SVB’s depositors, made up mostly of tech startups and venture capitalists, rushed to withdraw their funds last week after the bank announced that it needed to raise billions in new capital to stay solvent.
The Fed’s interest rate hikes reduced the value of long-term treasury bonds held by SVB, which had the highest rate of assets tied up in investments of any major bank, saddling the bank with massive unrealized losses.
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As word of the bank’s struggles spread within the tech sector, more companies withdrew their funds, swiftly bleeding SVB dry and forcing federal regulators to intervene.
“After suffering large losses on its investment portfolio due to rising rates, the lack of diversity among its client base resulted in a herd mentality driven exodus, exacerbating the run on the bank,” Oxford Economics analyst John Canavan wrote in a note.
Silicon Valley Bank and Signature Bank each focused on tech and crypto companies, which were hit particularly hard by rate hikes and likely had to withdraw money to cover losses.
Silvergate Bank, another bank focused heavily on cryptocurrency, also announced last week it would close under rate pressures.
The Biden administration has sought to assure Americans that the bank failures pose little risk to the U.S. economy. The decision to protect depositors was meant to quell the threat of additional bank runs.
“Because of the actions our regulators have already taken, every American should feel confident their deposits will be there if and when they need them,” Biden said Monday.
Still, more than a dozen regional banks saw their stock price plummet on Monday morning as investors feared that their depositors would move their cash to larger banks.
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San Francisco-based First Republic Bank’s shares fell 57 percent, triggering a trading halt. Western Alliance Bancorp saw its shares fall 48 percent, prompting the Phoenix-based bank to boost its cash reserves.
Markets on Monday were experiencing high levels of volatility, with the Dow Jones Industrial Average dropping by more than 150 points in early trading before rebounding more than 200 points later in the morning.
The technology-heavy Nasdaq composite saw a similar drop-off before gaining more than 1.5 percent of its value.
Prominent Democrats are blaming Congress for the collapse, pointing to a 2018 bill to loosen regulations on banks enacted in response to the 2008 financial crisis.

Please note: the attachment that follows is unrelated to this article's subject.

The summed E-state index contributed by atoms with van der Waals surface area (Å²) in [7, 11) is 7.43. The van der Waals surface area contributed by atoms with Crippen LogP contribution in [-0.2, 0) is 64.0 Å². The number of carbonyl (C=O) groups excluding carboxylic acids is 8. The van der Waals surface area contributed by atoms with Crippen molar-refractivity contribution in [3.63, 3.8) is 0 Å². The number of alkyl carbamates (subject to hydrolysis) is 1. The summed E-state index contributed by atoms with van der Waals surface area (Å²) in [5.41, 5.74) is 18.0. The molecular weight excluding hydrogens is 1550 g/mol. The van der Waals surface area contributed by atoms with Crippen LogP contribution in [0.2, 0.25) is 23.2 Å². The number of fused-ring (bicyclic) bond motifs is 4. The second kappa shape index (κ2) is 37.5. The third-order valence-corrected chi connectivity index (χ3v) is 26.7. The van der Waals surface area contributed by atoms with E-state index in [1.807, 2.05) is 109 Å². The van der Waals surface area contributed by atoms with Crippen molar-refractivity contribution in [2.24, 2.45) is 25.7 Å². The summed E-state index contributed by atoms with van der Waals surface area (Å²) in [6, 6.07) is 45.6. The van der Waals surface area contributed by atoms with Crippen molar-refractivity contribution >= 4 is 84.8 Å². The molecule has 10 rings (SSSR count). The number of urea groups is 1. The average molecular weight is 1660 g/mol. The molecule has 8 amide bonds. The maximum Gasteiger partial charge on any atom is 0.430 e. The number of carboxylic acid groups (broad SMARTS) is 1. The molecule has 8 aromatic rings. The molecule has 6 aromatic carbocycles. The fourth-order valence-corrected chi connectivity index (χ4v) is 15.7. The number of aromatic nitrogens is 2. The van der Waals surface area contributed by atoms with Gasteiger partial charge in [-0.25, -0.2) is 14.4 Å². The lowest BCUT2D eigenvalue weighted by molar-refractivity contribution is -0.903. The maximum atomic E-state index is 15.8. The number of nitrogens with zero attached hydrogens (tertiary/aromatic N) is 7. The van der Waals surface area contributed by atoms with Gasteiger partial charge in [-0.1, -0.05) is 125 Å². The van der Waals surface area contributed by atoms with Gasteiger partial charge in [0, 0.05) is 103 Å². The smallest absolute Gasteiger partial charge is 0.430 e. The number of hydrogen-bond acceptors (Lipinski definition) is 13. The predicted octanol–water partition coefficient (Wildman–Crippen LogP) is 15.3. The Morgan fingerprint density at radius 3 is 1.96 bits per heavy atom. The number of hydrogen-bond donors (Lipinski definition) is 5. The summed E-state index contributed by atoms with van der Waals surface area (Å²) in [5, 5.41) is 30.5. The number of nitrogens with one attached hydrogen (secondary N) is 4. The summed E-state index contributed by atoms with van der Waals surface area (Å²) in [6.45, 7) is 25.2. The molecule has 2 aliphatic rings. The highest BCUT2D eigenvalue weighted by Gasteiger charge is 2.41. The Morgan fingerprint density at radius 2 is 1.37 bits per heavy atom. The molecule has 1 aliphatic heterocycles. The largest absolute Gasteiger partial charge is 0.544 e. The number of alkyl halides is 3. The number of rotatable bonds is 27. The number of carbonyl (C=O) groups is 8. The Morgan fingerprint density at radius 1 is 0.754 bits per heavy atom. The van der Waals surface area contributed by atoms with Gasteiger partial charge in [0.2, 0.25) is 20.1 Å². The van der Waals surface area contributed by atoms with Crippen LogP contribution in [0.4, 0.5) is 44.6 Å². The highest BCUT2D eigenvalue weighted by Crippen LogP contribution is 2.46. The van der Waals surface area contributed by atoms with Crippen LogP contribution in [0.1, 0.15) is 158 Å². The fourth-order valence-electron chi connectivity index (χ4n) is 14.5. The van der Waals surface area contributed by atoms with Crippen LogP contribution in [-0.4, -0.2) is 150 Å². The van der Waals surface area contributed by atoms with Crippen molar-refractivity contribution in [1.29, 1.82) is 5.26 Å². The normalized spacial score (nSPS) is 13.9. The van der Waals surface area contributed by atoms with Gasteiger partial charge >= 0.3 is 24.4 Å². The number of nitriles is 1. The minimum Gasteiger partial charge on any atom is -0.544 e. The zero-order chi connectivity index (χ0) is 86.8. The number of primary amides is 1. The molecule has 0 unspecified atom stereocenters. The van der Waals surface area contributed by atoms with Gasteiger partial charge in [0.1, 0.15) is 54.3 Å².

On Monday, Biden called on Congress to “strengthen the rules for banks” to prevent future failures.
“Had Congress and the Federal Reserve not rolled back the stricter oversight, SVB and Signature would have been subject to stronger liquidity and capital requirements to withstand financial shocks. They would have been required to conduct regular stress tests to expose their vulnerabilities and shore up their businesses,” Sen. Elizabeth Warren (D-Mass.) wrote in an opinion piece Monday.
The 2018 bill — which drew support from all Republicans and 17 Democrats in the Senate — exempted mid-sized banks from stress testing implemented under the Dodd-Frank Act.
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A report from the Congressional Budget Office found that the bill would “increase the likelihood that a large financial firm with assets of between $100 billion and $250 billion would fail.”
SVB and large regional banks lobbied for the 2018 bill. Former Rep. Barney Frank (D-Mass.), a chief sponsor of Dodd-Frank who became a paid board member for Signature Bank after his retirement, said that the bill wouldn't increase the risk of a crisis.
While experts don’t see Congress coming to an agreement to overhaul banking regulations, the bank failures may prompt a response from the Federal Reserve.
Michael Barr, the Fed’s new vice chair for supervision, has begun a review of whether the Fed needs to implement stricter capital requirements for larger banks.
Just last week, banking lobbyists and Republican lawmakers pressed Fed Chairman Jerome Powell not to implement higher standards, arguing that the industry is on sound footing.
Ian Katz, managing director of strategic policy firm Capital Alpha Partners, said in a note that the SVB collapse will “embolden Barr to be tough on capital requirements.”